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42ndStreetFreak 30th April 2010 05:05 PM

Quote:

Originally Posted by Gojirosan (Post 76850)
I've never been much of a fan. It's OK, but falls too far short of the Siegel for me. To be honest, I prefer the 1993 version to the 1978, it has a lovely, cold, crawling creepiness and the military base setting is scary to begin with even before you add Pod People!

Love the '78 version, but I think Ferrara's '93 version was pretty dreadful actually.
i mean the entire Army base set-up ****s the concept from the start.

1, It makes the outbreak so small scale and insulated.
2, It's not a good idea to have a film about people becoming very similar, all obeying the same orders and becoming very regimented....on an army base! :lol:

Gojirosan 30th April 2010 05:53 PM

Quote:

Originally Posted by 42ndStreetFreak (Post 76935)
2, It's not a good idea to have a film about people becoming very similar, all obeying the same orders and becoming very regimented....on an army base! :lol:

That was one of the film's strokes of genius, IMO.

42ndStreetFreak 30th April 2010 06:38 PM

Quote:

Originally Posted by Gojirosan (Post 76937)
That was one of the film's strokes of genius, IMO.

Where's the change?
Where's the contrast between becoming part of a hive mentality and losing your individual self?

A bunch of faceless regimented soldiers become a bunch of faceless regimented soldiers.
All of course taking place in a tiny fenced off compound away from everyday life anyway.

Seems to defeat the object.

Ferrara was totally lost in the wrong film for him imho.

wongfeihung62 30th April 2010 10:20 PM

But surely it was a clever ploy on the aliens part ,to use the army base so the takeover would be less noticeable?

42ndStreetFreak 30th April 2010 10:44 PM

Quote:

Originally Posted by wongfeihung62 (Post 76961)
But surely it was a clever ploy on the aliens part ,to use the army base so the takeover would be less noticeable?

Yep, great for a fictional alien invasion plan.
Not so good for a satisfying, real world, movie experience that delivers all the things that made the first two films so popular and successful.

**** the non-existent aliens...lets think about the real flesh and blood audience.

vincenzo 30th April 2010 10:54 PM

I didn't rate the Ferrara Body Snatchers either.

Gojirosan 30th April 2010 11:59 PM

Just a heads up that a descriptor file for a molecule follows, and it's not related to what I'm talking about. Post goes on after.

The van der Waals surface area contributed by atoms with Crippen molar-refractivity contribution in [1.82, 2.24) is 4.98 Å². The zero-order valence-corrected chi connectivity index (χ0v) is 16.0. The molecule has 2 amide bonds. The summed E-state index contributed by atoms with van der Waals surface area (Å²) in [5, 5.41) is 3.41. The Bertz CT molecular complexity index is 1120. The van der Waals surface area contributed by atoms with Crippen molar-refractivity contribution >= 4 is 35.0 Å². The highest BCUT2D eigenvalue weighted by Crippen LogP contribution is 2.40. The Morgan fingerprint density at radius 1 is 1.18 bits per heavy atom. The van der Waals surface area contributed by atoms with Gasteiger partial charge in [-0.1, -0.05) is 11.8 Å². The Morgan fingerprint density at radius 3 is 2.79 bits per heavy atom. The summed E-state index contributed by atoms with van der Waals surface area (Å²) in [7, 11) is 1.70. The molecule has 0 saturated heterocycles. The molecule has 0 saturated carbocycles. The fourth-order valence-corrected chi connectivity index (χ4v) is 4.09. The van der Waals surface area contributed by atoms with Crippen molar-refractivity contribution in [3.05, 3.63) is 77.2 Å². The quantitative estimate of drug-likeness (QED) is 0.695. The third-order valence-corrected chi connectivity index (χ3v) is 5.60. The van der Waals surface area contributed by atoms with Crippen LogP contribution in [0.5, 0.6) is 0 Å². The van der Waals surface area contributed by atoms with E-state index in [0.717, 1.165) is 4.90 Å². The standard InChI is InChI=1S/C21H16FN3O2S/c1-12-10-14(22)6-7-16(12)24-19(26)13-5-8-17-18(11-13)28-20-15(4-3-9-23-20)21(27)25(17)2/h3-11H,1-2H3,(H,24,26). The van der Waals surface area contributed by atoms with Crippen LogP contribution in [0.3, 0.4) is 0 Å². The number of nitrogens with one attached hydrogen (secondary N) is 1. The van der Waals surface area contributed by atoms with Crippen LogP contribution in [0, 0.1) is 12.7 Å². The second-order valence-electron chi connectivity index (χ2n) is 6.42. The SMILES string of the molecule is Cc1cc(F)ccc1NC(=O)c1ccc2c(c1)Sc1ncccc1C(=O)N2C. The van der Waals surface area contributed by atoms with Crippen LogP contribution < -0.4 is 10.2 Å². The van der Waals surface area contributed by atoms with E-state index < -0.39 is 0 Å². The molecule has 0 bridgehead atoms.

Quote:

Originally Posted by 42ndStreetFreak (Post 76945)
Where's the change?
Where's the contrast between becoming part of a hive mentality and losing your individual self?

Exactly. It made everything more ambiguous and alarming and subtle.

Gojirosan 1st May 2010 12:00 AM

Quote:

Originally Posted by 42ndStreetFreak (Post 76963)
Yep, great for a fictional alien invasion plan.

It was a fictional alien invasion. :confused:

42ndStreetFreak 1st May 2010 03:09 AM

Quote:

Originally Posted by Gojirosan (Post 76968)
It was a fictional alien invasion. :confused:

Hmm...Yes well I meant it may indeed be a good idea if aliens were real and were trying to take over the world....But as cinema it stunk because it gave us nothing.
It was an emotional void.

What made the other 2 films work, indeed the entire point, was to see normal, everyday people, in the normal every day world we all inhabit, with all their little routines, quirks, problems, pleasures and eccentricities be wiped away to nothing but a blank, regimented nothingness.

The whole point is seeing Fred the sweet shop owner who waves to the children and gives them free candy suddenly, one day, ignoring the disappointed children and with a face set like stone.
And the next day those disappointed children now take no notice of Fred anymore either and have faces set like stone themselves.
Basic, everyday, humanity...wiped away.


But setting the film in a small, fenced off (literally), emotionally void, regimented environment, completely lacking any and all daily routines the audience can identify with and having almost no actual unique individuals....means the audience has nothing to latch onto, the alien threat is rendered null and void when we are given, on the screen, almost no individual lives and free will to lose in the first place.

It may be a 'true' plan the aliens would use...but as cinema it's a big black hole of utter emptiness as far as any emotional link to the audience goes.

Stephen@Cult Labs 1st May 2010 08:51 AM

Watched An American Werewolf In London last night.I don't ned to tell anyone about the film as we all know how great it is.The picture quality was fantastic though.Quite a grainy image and it looked lovely.John Landis hates technicians messing with his films and applying DNR (and rightly so). If only all director's were like this.Quite simply,this is the best that AAWIL has ever looked.I give it 2 thumbs up. :nod: :thumb: :thumb:


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